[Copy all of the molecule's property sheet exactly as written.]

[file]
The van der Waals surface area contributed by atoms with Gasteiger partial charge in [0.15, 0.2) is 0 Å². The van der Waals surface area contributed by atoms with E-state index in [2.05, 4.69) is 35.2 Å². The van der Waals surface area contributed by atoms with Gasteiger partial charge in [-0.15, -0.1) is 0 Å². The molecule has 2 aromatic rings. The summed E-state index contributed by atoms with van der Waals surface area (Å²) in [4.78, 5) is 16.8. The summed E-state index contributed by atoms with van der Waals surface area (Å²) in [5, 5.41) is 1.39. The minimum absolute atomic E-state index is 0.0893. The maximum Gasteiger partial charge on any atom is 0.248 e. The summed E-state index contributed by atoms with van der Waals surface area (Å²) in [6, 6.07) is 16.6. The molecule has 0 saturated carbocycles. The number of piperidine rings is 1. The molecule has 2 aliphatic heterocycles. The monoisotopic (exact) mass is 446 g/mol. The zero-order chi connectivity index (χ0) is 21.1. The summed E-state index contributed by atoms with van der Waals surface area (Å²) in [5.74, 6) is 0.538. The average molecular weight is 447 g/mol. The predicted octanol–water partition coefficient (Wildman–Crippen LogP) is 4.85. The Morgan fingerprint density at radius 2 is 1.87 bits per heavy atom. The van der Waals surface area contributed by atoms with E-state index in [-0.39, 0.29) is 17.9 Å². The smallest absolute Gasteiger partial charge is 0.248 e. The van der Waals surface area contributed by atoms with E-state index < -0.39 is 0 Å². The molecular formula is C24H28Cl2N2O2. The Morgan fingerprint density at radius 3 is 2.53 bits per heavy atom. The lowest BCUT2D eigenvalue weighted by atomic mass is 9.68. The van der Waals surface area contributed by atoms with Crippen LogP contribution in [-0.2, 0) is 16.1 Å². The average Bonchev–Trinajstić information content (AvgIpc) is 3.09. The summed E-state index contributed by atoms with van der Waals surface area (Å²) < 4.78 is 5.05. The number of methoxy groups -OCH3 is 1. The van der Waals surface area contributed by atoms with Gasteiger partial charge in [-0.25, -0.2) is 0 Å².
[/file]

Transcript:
The van der Waals surface area contributed by atoms with Gasteiger partial charge in [0.15, 0.2) is 0 Å². The van der Waals surface area contributed by atoms with E-state index in [2.05, 4.69) is 35.2 Å². The van der Waals surface area contributed by atoms with Gasteiger partial charge in [-0.15, -0.1) is 0 Å². The molecule has 2 aromatic rings. The summed E-state index contributed by atoms with van der Waals surface area (Å²) in [4.78, 5) is 16.8. The summed E-state index contributed by atoms with van der Waals surface area (Å²) in [5, 5.41) is 1.39. The minimum absolute atomic E-state index is 0.0893. The maximum Gasteiger partial charge on any atom is 0.248 e. The summed E-state index contributed by atoms with van der Waals surface area (Å²) in [6, 6.07) is 16.6. The molecule has 0 saturated carbocycles. The number of piperidine rings is 1. The molecule has 2 aliphatic heterocycles. The monoisotopic (exact) mass is 446 g/mol. The zero-order chi connectivity index (χ0) is 21.1. The summed E-state index contributed by atoms with van der Waals surface area (Å²) in [5.74, 6) is 0.538. The average molecular weight is 447 g/mol. The predicted octanol–water partition coefficient (Wildman–Crippen LogP) is 4.85. The Morgan fingerprint density at radius 2 is 1.87 bits per heavy atom. The van der Waals surface area contributed by atoms with E-state index in [-0.39, 0.29) is 17.9 Å². The smallest absolute Gasteiger partial charge is 0.248 e. The van der Waals surface area contributed by atoms with E-state index < -0.39 is 0 Å². The molecular formula is C24H28Cl2N2O2. The Morgan fingerprint density at radius 3 is 2.53 bits per heavy atom. The lowest BCUT2D eigenvalue weighted by atomic mass is 9.68. The van der Waals surface area contributed by atoms with Crippen LogP contribution in [-0.2, 0) is 16.1 Å². The average Bonchev–Trinajstić information content (AvgIpc) is 3.09. The summed E-state index contributed by atoms with van der Waals surface area (Å²) < 4.78 is 5.05. The number of methoxy groups -OCH3 is 1. The van der Waals surface area contributed by atoms with Gasteiger partial charge in [-0.25, -0.2) is 0 Å².